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Someone do II question 1. I can't be arsed typing it up (and it's a rubbish question).
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Unbounded
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STEP I, 2004, Question 9
the vertical velocity of the particle upwards is initially  u\sin \theta . noting that at the greatest height 'h', v = 0

 v^2 = u^2 +2as
 0 = u^2\sin^2 \theta -2gh \iff \boxed{h = \displaystyle\frac{u^2\sin^2 \theta}{2g}}

As the particle doesn't hit the top, \displaystyle\frac{u^2\sin^2 \theta}{2g} &lt; \frac{9}{10}d \iff u^2\sin^2 \theta &lt; \frac{9dg}{5} \ \ (\ast)

at point P, let the time be T:

Considering it horizontally:  d = u\cos \theta \cdot T \ \ (\ast \ast )

Considering it vertically:  \frac{d}{2} = u\sin \theta \cdot T - \frac{g}{2}T^2

 \iff u\cos \theta \cdot T = 2u\sin \theta \cdot T - gT^2

 \iff u\cos \theta = 2u\sin \theta - gT

 \iff T = \displaystyle\frac{u(2\sin \theta - \cos \theta)}{g}


Substitution back into  (\ast \ast ):

 \therefore d = \displaystyle\frac{u^2\sin 2\theta}{g} - \frac{u^2\cos^2 \theta}{g} \iff dg = u^2\sin 2\theta - u^2\cos^2 \theta


Substitution into  (\ast ) :

 u^2\sin^2 \theta &lt; \frac{9}{5} u^2(\sin 2\theta - cos^2\theta)

 \implies \frac{5}{9} \sin^2 \theta - 2\sin \theta \cos \theta + \cos^2 \theta &lt; 0

 \implies (\frac{5}{3} \sin \theta - \cos \theta)(\frac{1}{3} \sin \theta - \cos \theta) &lt; 0

considering roots of  (\frac{5}{3} \sin \theta - \cos \theta)(\frac{1}{3} \sin \theta - \cos \theta) = 0

 \frac{5}{3} \sin \theta - \cos \theta = 0 \implies \tan \theta = \frac{3}{5}

 \frac{1}{3} \sin \theta - \cos \theta = 0 \implies \tan \theta = 3

 \therefore (\frac{5}{3} \sin \theta - \cos \theta)(\frac{1}{3} \sin \theta - \cos \theta) &lt; 0 \implies \frac{3}{5} &lt; \tan \theta &lt; 3

 \therefore \boxed{\arctan \frac{3}{5} &lt; \theta &lt; \arctan 3} \ \ \square
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Oh I Really Don't Care
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(Original post by Erdős)
Or do we?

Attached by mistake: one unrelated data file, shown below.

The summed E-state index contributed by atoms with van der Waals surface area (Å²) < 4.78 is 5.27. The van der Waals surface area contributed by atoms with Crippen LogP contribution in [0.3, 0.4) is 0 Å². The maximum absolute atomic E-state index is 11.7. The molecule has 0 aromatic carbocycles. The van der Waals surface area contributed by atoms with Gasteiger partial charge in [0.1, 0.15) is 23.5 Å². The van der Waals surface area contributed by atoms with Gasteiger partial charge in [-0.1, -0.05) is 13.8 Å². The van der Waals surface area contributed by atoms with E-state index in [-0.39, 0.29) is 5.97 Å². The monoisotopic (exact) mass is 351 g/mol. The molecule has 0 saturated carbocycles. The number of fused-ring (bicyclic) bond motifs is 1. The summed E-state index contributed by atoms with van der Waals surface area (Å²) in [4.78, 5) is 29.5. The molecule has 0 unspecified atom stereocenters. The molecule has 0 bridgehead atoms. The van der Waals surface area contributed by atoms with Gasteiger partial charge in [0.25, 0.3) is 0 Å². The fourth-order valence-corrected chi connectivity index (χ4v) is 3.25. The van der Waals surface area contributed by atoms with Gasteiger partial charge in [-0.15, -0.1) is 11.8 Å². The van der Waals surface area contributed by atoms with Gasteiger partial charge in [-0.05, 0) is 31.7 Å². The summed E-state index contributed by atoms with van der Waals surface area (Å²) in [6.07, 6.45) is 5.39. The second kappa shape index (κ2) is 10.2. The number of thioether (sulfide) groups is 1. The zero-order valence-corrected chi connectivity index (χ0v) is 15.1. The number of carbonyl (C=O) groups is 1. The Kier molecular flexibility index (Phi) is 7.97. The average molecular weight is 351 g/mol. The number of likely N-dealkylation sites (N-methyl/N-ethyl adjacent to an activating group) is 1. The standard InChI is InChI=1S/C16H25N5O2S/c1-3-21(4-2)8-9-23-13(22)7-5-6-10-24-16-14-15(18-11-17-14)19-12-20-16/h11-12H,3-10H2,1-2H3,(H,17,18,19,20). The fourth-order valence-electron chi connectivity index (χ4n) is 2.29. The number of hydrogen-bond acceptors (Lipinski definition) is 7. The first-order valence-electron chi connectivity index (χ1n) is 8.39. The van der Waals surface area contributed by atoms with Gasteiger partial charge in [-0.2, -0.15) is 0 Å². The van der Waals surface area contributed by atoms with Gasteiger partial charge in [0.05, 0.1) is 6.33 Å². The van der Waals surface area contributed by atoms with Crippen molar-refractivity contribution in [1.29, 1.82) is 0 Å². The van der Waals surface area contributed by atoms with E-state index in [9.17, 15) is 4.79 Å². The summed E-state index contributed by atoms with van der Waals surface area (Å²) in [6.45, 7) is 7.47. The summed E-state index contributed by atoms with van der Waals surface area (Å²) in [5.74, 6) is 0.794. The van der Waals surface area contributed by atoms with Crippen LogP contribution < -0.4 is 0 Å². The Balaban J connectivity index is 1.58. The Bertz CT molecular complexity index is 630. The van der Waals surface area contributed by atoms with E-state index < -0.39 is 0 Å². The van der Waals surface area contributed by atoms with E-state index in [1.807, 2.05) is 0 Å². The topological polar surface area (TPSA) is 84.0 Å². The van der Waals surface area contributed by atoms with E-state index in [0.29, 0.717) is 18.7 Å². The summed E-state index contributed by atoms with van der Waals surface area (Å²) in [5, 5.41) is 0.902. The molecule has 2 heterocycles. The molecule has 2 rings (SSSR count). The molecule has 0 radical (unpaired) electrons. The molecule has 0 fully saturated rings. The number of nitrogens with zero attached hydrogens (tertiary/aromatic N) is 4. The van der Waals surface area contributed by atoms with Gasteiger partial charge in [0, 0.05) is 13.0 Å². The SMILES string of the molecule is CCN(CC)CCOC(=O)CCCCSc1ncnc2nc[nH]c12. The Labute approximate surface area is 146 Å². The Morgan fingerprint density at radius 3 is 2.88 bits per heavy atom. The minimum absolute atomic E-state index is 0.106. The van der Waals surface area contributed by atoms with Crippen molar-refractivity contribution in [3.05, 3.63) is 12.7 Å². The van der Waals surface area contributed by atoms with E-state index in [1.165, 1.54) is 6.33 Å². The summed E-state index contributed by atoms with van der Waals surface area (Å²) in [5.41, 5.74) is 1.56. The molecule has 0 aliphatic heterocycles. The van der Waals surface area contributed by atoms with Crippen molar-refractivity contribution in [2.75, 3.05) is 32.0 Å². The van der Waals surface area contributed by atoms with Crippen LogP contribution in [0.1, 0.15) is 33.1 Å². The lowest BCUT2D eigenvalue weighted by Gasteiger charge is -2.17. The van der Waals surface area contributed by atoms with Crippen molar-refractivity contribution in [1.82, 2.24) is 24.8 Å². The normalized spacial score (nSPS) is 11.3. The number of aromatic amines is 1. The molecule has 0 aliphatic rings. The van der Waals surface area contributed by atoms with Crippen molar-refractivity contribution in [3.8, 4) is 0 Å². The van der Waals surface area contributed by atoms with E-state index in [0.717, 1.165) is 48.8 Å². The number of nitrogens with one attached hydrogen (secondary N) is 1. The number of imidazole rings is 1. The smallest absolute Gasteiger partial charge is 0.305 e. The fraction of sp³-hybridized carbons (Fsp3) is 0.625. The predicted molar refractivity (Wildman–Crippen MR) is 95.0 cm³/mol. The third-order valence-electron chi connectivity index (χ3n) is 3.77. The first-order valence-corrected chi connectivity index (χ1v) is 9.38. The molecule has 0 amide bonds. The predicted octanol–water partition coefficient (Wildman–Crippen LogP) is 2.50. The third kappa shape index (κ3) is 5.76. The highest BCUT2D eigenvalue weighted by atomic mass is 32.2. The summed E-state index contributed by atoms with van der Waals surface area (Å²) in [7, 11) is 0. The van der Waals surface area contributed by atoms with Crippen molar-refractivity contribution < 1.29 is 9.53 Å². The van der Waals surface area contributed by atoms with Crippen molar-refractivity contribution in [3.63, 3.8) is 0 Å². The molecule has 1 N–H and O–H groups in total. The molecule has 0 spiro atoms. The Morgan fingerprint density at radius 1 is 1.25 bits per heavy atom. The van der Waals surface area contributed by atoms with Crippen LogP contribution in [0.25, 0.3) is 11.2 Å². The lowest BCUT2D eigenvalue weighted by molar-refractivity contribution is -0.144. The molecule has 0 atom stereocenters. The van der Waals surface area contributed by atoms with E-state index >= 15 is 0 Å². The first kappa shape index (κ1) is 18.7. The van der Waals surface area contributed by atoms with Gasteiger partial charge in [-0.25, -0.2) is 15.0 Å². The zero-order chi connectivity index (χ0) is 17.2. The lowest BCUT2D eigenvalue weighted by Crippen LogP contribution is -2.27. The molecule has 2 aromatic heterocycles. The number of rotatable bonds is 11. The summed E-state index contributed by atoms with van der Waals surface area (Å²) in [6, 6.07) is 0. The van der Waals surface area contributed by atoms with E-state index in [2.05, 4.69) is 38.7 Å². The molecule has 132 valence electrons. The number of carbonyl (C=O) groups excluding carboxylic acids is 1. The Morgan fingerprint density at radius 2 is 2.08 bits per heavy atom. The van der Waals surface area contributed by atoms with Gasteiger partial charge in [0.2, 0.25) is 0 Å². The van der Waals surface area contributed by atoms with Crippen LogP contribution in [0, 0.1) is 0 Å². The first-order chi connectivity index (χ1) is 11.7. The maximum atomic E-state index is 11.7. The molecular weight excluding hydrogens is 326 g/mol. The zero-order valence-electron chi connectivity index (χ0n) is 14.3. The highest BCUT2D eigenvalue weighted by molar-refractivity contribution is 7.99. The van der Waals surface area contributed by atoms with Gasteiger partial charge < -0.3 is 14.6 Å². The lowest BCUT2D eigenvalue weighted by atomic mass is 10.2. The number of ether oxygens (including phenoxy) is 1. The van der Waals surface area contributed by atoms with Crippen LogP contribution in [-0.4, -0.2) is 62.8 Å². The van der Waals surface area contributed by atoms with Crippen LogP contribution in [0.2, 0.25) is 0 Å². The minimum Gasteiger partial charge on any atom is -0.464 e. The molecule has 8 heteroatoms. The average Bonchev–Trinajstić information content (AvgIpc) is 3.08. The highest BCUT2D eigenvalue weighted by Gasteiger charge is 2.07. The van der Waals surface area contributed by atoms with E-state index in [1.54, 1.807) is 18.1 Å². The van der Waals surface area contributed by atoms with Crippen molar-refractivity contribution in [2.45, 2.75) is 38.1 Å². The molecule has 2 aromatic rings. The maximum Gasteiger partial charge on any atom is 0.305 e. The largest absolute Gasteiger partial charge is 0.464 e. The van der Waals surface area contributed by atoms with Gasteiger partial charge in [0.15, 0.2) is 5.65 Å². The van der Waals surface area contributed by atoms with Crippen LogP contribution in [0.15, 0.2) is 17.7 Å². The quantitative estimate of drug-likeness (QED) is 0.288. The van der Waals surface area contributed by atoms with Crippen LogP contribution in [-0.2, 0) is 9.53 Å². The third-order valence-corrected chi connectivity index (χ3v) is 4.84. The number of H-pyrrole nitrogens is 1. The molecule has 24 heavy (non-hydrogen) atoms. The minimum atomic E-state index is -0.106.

... going to do it again
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(Original post by Daniel Freedman)
Someone do II question 1. I can't be arsed typing it up (and it's a rubbish question).
STEP II, 2004, Question 1
(i)
 \sqrt{3x^2 + 1} + \sqrt{x} -2x -1 = 0

 \iff \sqrt{3x^2+1} = 2x + 1 - \sqrt{x}

 \implies 3x^2 +1 = 4x^2 - 4x\sqrt{x} + 5x - 2\sqrt{x} + 1

 \iff x^2 - 4x\sqrt{x} + 5x - 2\sqrt{x} = 0

Letting  x = y^2 :

\iff y^4 -4y^3 +5y^2 -2y =0

 \iff y(y-1)^2(y-2) = 0

 \iff y= 0, 1, 2

 \implies \boxed{x = 0, 1, 4} and checking the original equation, all values work.
(ii)
 \sqrt{3x^2+1} -2\sqrt{x} + x -1 = 0

 \implies 3x^2 + 1 = x^2 -4x\sqrt{x} + 2x + 4\sqrt{x} + 1

 \iff 2x^2 + 4x\sqrt{x} - 2x - 4\sqrt{x} = 0

Letting  x = y^2 and dividing by 2:

 \iff y^4 + 2y^3 -y^2-2y = 0

 \iff y(y-1)(y+1)(y+2) = 0

 \iff y = 0, 1, -1, -2

 \implies x = 0, 1, 4 and checking the original equation, all of these values work, except x = 4.  \therefore \boxed{x = 0, 1}
(iii)
 \sqrt{3x^2+1} -2\sqrt{x} -x +1 = 0

 \implies 3x^2 + 1 = x^2+4x\sqrt{x}+2x-4\sqrt{x}+1

 \iff 2x^2 -4x\sqrt{x} -2x +4\sqrt{x} = 0

Letting  x = y^2 and dividing by 2:

\iff y^4-2y^3-y^2+2y = 0

 \iff y(y-1)(y+1)(y-2) = 0

 \iff y = 0, 1, -1, 2

 \implies x = 0, 1, 4 and checking these in the original equation, x = 0, does not work.

 \therefore \boxed{x = 1, 4}
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III Question 1

Part One
\displaystyle\int_0^a \frac{\sinh x}{2 \cosh^2 x -1} \, dx

Let u=\cosh x \Rightarrow dx = \frac{du}{sinhx}

 \begin{array}{rl}

\therefore \displaystyle\int_0^a \frac{\sinh x}{2 \cosh^2 x -1} \, dx & = \displaystyle\int_1^{\cosh a} \frac{1}{2u^2 - 1} \, du \\